Speak Lord: Make me patient (but not yet?)

snake_circle_blouch

The first reading of Sunday’s Mass, on the Feast of the Exaltation of the Holy Cross, sets a puzzling tale before us.

On the way through the wilderness the people lost patience. They spoke against God and against Moses, ‘Why did you bring us out of Egypt to die in this wilderness? For there is neither bread nor water here; we are sick of this unsatisfying food.’

At this God sent fiery serpents among the people; their bite brought death to many in Israel. The people came and said to Moses, ‘We have sinned by speaking against the Lord and against you. Intercede for us with the Lord to save us from these serpents.’ Moses interceded for the people, and the Lord answered him, ‘Make a fiery serpent and put it on a standard. If anyone is bitten and looks at it, he shall live.’ So Moses fashioned a bronze serpent which he put on a standard, and if anyone was bitten by a serpent, he looked at the bronze serpent and lived.

Numbers 21:4-9

There is a mythic quality to this story. Fiery serpents (real and living, such as is often depicted being overcome by St George) finding a counterpart in a bronze cast serpent (once fiery but now cooled down and mounted on a standard pole), and their death-dealing bite finding its antidote. The teller of the tale doesn’t seem to find any problem with this tale despite the Decalogue’s injunction against making graven images.

The story finds its echo in the Cross of Christ, the one who is seen as sinner and cursed by God and yet is found to be Saviour and the one who frees us from sin.

The story starts with ‘the people’ losing patience – with God, with Moses? Does it matter, once you lose patience you seem to lose it with everyone all at the same time.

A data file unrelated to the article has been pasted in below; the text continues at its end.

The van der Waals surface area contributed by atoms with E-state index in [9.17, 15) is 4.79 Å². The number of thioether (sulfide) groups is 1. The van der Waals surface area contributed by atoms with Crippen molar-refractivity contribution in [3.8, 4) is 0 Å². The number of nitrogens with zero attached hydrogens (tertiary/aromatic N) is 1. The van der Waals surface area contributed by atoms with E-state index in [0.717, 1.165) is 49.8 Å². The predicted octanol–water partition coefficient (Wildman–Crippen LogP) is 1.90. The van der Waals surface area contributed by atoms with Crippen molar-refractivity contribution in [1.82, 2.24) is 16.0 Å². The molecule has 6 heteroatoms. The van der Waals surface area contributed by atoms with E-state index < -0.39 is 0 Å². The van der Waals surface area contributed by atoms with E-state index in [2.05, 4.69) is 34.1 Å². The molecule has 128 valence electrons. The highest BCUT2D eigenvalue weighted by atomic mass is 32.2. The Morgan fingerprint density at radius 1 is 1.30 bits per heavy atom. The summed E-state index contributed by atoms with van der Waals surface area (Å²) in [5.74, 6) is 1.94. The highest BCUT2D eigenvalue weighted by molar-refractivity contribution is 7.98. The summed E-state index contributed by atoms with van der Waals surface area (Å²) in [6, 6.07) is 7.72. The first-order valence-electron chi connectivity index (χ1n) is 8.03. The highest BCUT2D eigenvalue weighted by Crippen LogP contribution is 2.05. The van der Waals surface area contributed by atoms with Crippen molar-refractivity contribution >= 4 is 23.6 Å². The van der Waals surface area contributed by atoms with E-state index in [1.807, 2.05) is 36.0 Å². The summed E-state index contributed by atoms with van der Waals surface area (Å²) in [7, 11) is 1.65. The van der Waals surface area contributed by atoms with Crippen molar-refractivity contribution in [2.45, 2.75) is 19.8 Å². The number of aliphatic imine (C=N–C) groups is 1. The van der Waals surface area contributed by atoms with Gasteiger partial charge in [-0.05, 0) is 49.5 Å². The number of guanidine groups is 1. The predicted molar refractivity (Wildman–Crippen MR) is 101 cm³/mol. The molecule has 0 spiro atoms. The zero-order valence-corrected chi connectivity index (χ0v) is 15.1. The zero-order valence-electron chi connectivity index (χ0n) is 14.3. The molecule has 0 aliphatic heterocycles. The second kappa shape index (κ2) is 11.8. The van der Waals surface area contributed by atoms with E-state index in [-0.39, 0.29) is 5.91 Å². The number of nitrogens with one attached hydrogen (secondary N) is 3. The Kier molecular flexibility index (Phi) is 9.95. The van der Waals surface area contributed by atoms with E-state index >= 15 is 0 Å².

• When did you last lose it? Why?
  • Have you found it again? How?
  • What have you learnt from the experience? And what from the experience might you helpfully bring to God in prayer?

Image found here.

Taste and See: Speak true and help us speak truth

Free Press

The gospel acclamation on Sunday was pure and simple:

Alleluia, alleluia!
Your word is truth, O Lord: consecrate us in the truth.
Alleluia!
Jn17:17

In our world people’s speech seems so rarely to be pure and simple.

We are so familiar with spin, and half-truths – and it sullies and weighs down public discourse in society across the board. The media, politicians, clergy and so many other groups all  share in the guilt.

Some may be more sinned against than sinning, and some may have better motives than others for the way they communicate partial truth – but the overall consequences  are a profound lack of trust in pubic discourse, and a sapping of people’s readiness to attend to and participate in democratic process.

If ‘they’ are ‘all’ guilty, it would be surprising if we were not tainted too.

  • Where am I less than frank in speaking the truth?
  • Why?

Taste and See: The Lord is good and source of all goodness.

Aix 2006

The Collect of Sunday’s Mass repays a second hearing.